This shed greets passengers traveling by train at the North Charleston Amtrak Station. The depot was built in 1956 for the Atlantic Coast Line Railroad, replacing the Union Station depot in downtown Charleston (seen below). That station, which stood on the corner of East Bay and Columbus streets, burned on January 11, 1947, leaving only the shed, which remained in use until 1954. When the current North Charleston station opened in 1956, it also replaced a smaller North Charleston depot, which was located near the present site. The stop preceding North Charleston is Yemassee, and the train leaves this depot to head to Kingstree.
The North Charleston Amtrak Station has served passengers for over 60 years; however, a new station is planned for the future. The new Amtrak station will serve as a general transportation hub, encompassing rail travel as well as public buses operated by the Charleston Area Rapid Transit Authority (CARTA) and taxis. The depot will be built adjacent to the current site and cover more than 14,000 square feet.
Historic Union Station in Charleston
The Union Station in Charleston was designed by Frank Milburn of Columbia. The plans of the depot (seen below) bring to light the layout of this massive structure. Rooms included waiting rooms, ladies parlors and gentlemen’s smoking room for both colored and white patrons. There were rooms for the sending of telegraphs, ticket office, baggage claims, newsstand, dining room, serving rooms, mail rooms, storage and kitchen in addition to a concourse and three loading platforms.
Upstairs included many rooms for offices and bathrooms in addition the dispatcher room and counter. Costs on the plan indicate the building cost around $170,340 with $6,400 being for heating and $2,000 for lighting equipment and supplies. The building was a buff colored brick structure with plaster and brick interior walls, tile floors and tile roof.
Union Station Fire
The following newspaper article discusses the fire that destroyed the Union Station, it was published on Monday January 13, 1947 in the Evening Post (later Post and Courier).
FIRE TAKES A HAND
Fate has taken a hand in the problem of providing Charleston with the type of railway passenger facilities a community of this size and prospects is entitled to.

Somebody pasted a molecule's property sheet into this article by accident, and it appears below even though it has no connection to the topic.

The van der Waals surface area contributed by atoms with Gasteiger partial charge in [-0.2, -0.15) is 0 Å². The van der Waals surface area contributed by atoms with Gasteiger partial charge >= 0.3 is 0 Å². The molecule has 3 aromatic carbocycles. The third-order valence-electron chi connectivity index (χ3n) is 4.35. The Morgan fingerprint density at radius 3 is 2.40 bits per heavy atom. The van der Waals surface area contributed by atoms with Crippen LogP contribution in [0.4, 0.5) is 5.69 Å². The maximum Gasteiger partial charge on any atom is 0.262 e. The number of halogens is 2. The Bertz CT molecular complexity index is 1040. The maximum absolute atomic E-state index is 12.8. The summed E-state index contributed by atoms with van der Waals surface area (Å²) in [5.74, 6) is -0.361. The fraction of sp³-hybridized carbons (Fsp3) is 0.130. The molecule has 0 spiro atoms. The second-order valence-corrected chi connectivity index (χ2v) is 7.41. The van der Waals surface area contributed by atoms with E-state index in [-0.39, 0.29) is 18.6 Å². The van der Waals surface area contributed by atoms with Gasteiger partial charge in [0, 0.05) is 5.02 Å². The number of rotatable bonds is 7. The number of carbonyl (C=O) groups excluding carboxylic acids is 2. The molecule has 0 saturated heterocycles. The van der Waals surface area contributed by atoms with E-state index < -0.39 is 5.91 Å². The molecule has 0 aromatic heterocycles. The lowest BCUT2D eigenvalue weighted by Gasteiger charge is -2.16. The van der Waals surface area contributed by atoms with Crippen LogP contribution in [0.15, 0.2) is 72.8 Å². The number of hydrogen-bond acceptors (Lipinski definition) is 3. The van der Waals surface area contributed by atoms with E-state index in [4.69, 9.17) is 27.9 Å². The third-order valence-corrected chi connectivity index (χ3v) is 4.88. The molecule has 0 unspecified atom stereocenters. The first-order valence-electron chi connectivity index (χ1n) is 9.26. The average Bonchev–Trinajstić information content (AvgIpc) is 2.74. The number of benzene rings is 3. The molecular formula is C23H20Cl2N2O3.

Fate took an action that changed the situation overnight, in the form of a fire which destroyed the antiquated Union station, leaving remains not much more of an eyesore then the structure had been while intact.
With its train schedules divided between two inadequate points, the Linton station, in the city, and the North Charleston station, the Atlantic Coast Line for lime mire has been providing unsatisfactory service for incoming and departing passengers, It failed to keep pace, in this respect, with the growth of the city and the expanding metropolitan area.
Aside from the general Inadequacy of the passenger station service here, there has been much complaint arising from the use by the A. C. L. of two stations. It has been a source of inconvenience and confusion. To remedy this condition of affairs it was urged that all A. C. L. trains be sent into the city, but the railroad refused to take this step. Then It was proposed the Union station be abandoned and a suitable station be provided near North Charleston, to take the place of the structure now there.
The last public word on the Atlantic Coast Line’s position prior to the fire was heard in December, 1945. Representatives of the road then informed a Chamber of Commerce committee it was willing to go ahead with the project for a new station if certain conditions were met.
The three “ifs” were these: If the community could crystallize public sentiment for the new site; if it I would help the A. C. L. and the Southern Railway to sell the Union Station: and if It would support the railroad petition to the State public service commission.
The principal obstacle was in disposing of the Union station property. The Chamber committee offered to help sell it, but the A. C. L. refused to set a price. It was made known that a piece of property north of the viaduct, suitable for a new passenger station, had been purchased by the railroad.
Surely the blaze which ruined the Union station has opened the way to a proper solution of the problem. The step dictated by sound business principles and by force of circumstances is erection of a large Union station in the North Charleston section, for use by both the A. C. L. and the Southern. The fire burned whatever valid objections the A. C. L. might have had to such a progressive move, The railroads operating bore have often, through advertisements, proclaimed their faith in this section. Here is an opportunity to implement that faith.